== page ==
Dominion Energy Virginia provides update on project that includes 500-kV line
The project also involves the Skiffes Creek switching station and the Skiffes Creek-Whealton Line
Dominion Energy Virginia on June 27 provided an update to the Virginia State Corporation Commission (SCC) on its project that includes the Surry-Skiffes Creek 500-kV Transmission Line.
As noted in the filing, by a November 2013 order, as modified by a February 2014 order and confirmed by an April 2014 order, the SCC approved and certificated the construction and operation by Dominion Energy Virginia of the electric transmission lines and related facilities proposed by the company in its application filed in June 2012. The project also involves the Skiffes Creek switching station and the Skiffes Creek-Whealton Line.
The orders were appealed by BASF Corp. and jointly by James City County, Save the James Alliance Trust and James River Association (JCC Parties) to the Supreme Court of Virginia, which issued its unanimous opinion in those appeals in April 2015, affirming the SCC’s approval and certification of the transmission facilities, the company added.
The court’s opinion also reversed and remanded – by a 4-3 vote – the holding in the SCC’s November 2013 order that the term, transmission line, includes transmission switching stations such as the Skiffes station under Va. Code § 56-46.1 F, which exempts transmission lines approved by the SCC under that section from Va. Code § 15.2-2232 and local zoning ordinances, the company said.
The court in May 2015 denied petitions of the SCC and the company seeking rehearing of that aspect of the opinion, and as a result, the company is required to obtain local land use approval from James City County to build the Skiffes station. The court issued its mandate and remand in June 2015, returning the case to the SCC for further proceedings, the company added.
The company noted that it must obtain permits from the U.S. Army Corps of Engineers under Section 404 of the Clean Water Act to place fill material in the James River for construction of the transmission line towers and Section 10 of the Rivers and Harbors Act of 1899 for resulting obstructions to navigation.
The company said that it filed a joint permit application for the Corps permits in March 2012 for the Surry to Skiffes Creek portion of the certificated project and a separate application for the Skiffes Creek to Whealton portion in June 2013.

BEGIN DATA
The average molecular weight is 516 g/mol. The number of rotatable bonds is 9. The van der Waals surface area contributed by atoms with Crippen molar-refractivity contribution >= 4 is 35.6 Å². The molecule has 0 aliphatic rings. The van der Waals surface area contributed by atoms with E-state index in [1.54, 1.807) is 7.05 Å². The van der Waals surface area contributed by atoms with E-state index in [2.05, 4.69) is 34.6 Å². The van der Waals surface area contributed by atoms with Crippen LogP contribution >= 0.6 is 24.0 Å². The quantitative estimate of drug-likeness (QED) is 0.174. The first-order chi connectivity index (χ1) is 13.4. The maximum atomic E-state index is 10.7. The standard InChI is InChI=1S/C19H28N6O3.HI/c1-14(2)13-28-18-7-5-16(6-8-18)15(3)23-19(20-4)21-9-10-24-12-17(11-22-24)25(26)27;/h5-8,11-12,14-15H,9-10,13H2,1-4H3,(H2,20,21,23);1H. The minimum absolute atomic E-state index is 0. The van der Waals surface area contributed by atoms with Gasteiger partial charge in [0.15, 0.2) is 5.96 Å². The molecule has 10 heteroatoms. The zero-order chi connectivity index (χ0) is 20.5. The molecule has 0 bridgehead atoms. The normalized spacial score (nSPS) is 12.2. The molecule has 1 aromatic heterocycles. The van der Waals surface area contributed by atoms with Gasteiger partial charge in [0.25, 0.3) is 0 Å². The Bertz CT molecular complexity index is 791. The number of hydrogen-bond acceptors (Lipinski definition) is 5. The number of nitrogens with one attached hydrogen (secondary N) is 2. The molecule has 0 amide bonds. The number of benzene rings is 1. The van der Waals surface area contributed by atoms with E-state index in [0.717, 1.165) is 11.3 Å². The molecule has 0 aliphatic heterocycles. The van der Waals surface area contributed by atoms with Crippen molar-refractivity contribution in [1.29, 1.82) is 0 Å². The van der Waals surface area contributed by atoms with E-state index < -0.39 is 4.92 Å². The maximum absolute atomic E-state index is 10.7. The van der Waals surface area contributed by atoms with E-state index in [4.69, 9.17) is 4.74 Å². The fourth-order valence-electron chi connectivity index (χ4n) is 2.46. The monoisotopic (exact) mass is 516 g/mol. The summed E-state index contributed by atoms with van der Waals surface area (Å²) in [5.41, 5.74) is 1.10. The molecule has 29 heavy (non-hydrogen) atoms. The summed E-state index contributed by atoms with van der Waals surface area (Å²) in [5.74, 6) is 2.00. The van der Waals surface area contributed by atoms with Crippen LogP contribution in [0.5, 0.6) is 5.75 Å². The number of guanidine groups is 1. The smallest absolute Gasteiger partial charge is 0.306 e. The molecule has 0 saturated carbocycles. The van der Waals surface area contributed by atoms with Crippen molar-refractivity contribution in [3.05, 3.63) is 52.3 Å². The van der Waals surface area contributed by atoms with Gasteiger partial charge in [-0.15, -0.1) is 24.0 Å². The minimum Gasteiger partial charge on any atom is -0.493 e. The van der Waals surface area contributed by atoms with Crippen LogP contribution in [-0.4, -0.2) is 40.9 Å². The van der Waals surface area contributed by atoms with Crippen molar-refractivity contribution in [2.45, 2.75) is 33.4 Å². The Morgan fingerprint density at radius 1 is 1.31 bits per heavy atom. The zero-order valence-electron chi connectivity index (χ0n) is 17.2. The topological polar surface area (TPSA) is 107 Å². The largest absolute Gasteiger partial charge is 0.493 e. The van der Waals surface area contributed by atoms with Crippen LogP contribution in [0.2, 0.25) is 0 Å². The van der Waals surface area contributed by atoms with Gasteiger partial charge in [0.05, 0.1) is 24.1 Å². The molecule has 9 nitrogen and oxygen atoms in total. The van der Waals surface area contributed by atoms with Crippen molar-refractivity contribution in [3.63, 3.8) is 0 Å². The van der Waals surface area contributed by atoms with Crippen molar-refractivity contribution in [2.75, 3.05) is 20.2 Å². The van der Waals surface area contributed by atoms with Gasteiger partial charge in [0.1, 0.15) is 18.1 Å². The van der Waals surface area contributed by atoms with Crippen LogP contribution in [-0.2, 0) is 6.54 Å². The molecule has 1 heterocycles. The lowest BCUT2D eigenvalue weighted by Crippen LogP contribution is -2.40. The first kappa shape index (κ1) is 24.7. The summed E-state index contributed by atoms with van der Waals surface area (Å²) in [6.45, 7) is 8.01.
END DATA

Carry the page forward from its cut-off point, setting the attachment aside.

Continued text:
In August 2013, the company submitted a combined JPA for the Surry-Skiffes Creek Line and the Skiffes Creek-Whealton Line, and that combined JPA superseded the permit applications for each line that had been submitted.
The company added that the Corps on June 12 issued a provisional permit to the company that was conditioned upon the issuance of a permit by the Virginia Marine Resources Commission, as well as certification by the state Department of Environmental Quality that the company has obtained a Section 401 Water Quality Certification/Virginia Water Protection Permit.
The two Corps permits required for the placement of fill and obstruction to navigation prompt review under the National Environmental Policy Act, the company said, noting that the Corps has indicated that it will prepare an environmental assessment to satisfy that requirement. Among other things, the company noted that the Corps on March 30 published its updated “Preliminary Alternatives Conclusions White Paper,” which concluded, in relevant part, that based on its review, it appears that only Dominion’s proposed project and the Chickahominy-Skiffes 500-kV alternative meet project purpose and need, and are practicable.
The company noted that the Corps will make its final selection of alternatives when it issues the EA, which will accompany the permit decision.
The two Corps permits also prompt review under the Endangered Species Act, the company said. The United States Fish and Wildlife Service on April 12 concurred with the Corps’ conclusions regarding the Northern Long Eared Bat, indicating that the Corps would permit project construction without a time-of-year restriction on tree clearing. The company added that the Corps on May 11 sent out a request for the USFWS to update its concurrence for all species.
The company noted that the two Corps permits prompt review under the National Historic Preservation Act, adding that Section 106 of the NHPA requires the Corps to take into consideration the effect of permitted activities on historic properties. The company noted, for instance, that the Corps has hosted five consulting parties meetings to date to discuss alternatives to the certificated project, identification of, and impacts to, historic properties, and potential mitigation opportunities.
The company also said that it must obtain an authorization from the VMRC for encroachment on subaqueous beds of the state in James River. The VMRC considered and unanimously approved the company’s JPA at a June 27 public hearing.
The company further noted that it submitted an application to the USFWS for the removal of an inactive bald eagle nest on one of the 230-kV structures that is proposed to be replaced – that application is awaiting approval.
The company also said that consistent with the court’s opinion, it filed in June 2015 a special use permit application (SUP), a rezoning request, a substantial accord determination request, and a height waiver application for a switching station in James City County associated with the certificated project.